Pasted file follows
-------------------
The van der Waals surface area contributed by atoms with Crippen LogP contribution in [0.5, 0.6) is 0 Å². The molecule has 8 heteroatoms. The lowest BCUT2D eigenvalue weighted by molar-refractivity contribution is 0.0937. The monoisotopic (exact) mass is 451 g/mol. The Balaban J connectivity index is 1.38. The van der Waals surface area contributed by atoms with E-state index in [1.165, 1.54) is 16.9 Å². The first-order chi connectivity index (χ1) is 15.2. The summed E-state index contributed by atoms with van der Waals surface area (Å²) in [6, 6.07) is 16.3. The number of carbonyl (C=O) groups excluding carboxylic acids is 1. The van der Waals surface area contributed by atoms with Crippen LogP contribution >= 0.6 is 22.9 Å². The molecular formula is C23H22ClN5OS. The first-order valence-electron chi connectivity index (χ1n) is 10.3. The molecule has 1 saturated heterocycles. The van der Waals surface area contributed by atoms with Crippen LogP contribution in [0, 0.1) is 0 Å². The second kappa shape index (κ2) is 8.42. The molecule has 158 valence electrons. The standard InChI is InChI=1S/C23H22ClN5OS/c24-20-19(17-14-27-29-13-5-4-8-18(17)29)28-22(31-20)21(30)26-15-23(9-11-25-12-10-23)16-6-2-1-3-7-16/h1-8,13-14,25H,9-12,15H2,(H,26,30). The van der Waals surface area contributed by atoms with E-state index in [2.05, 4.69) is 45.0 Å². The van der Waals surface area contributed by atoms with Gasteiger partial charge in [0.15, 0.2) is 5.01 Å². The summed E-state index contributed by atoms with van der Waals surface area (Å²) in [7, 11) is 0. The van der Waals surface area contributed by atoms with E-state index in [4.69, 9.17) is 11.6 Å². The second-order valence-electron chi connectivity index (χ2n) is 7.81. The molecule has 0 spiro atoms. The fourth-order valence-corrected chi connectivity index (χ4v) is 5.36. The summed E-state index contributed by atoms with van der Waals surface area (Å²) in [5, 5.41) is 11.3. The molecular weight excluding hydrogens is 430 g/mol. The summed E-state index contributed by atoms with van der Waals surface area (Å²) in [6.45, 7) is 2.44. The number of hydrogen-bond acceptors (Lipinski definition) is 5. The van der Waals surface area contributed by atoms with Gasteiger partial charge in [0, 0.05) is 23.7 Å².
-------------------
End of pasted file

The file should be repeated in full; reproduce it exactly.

The van der Waals surface area contributed by atoms with Crippen LogP contribution in [0.5, 0.6) is 0 Å². The molecule has 8 heteroatoms. The lowest BCUT2D eigenvalue weighted by molar-refractivity contribution is 0.0937. The monoisotopic (exact) mass is 451 g/mol. The Balaban J connectivity index is 1.38. The van der Waals surface area contributed by atoms with E-state index in [1.165, 1.54) is 16.9 Å². The first-order chi connectivity index (χ1) is 15.2. The summed E-state index contributed by atoms with van der Waals surface area (Å²) in [6, 6.07) is 16.3. The number of carbonyl (C=O) groups excluding carboxylic acids is 1. The van der Waals surface area contributed by atoms with Crippen LogP contribution >= 0.6 is 22.9 Å². The molecular formula is C23H22ClN5OS. The first-order valence-electron chi connectivity index (χ1n) is 10.3. The molecule has 1 saturated heterocycles. The van der Waals surface area contributed by atoms with Crippen LogP contribution in [0, 0.1) is 0 Å². The second kappa shape index (κ2) is 8.42. The molecule has 158 valence electrons. The standard InChI is InChI=1S/C23H22ClN5OS/c24-20-19(17-14-27-29-13-5-4-8-18(17)29)28-22(31-20)21(30)26-15-23(9-11-25-12-10-23)16-6-2-1-3-7-16/h1-8,13-14,25H,9-12,15H2,(H,26,30). The van der Waals surface area contributed by atoms with E-state index in [2.05, 4.69) is 45.0 Å². The van der Waals surface area contributed by atoms with Gasteiger partial charge in [0.15, 0.2) is 5.01 Å². The summed E-state index contributed by atoms with van der Waals surface area (Å²) in [7, 11) is 0. The van der Waals surface area contributed by atoms with E-state index in [4.69, 9.17) is 11.6 Å². The second-order valence-electron chi connectivity index (χ2n) is 7.81. The molecule has 0 spiro atoms. The fourth-order valence-corrected chi connectivity index (χ4v) is 5.36. The summed E-state index contributed by atoms with van der Waals surface area (Å²) in [5, 5.41) is 11.3. The molecular weight excluding hydrogens is 430 g/mol. The summed E-state index contributed by atoms with van der Waals surface area (Å²) in [6.45, 7) is 2.44. The number of hydrogen-bond acceptors (Lipinski definition) is 5. The van der Waals surface area contributed by atoms with Gasteiger partial charge in [0, 0.05) is 23.7 Å².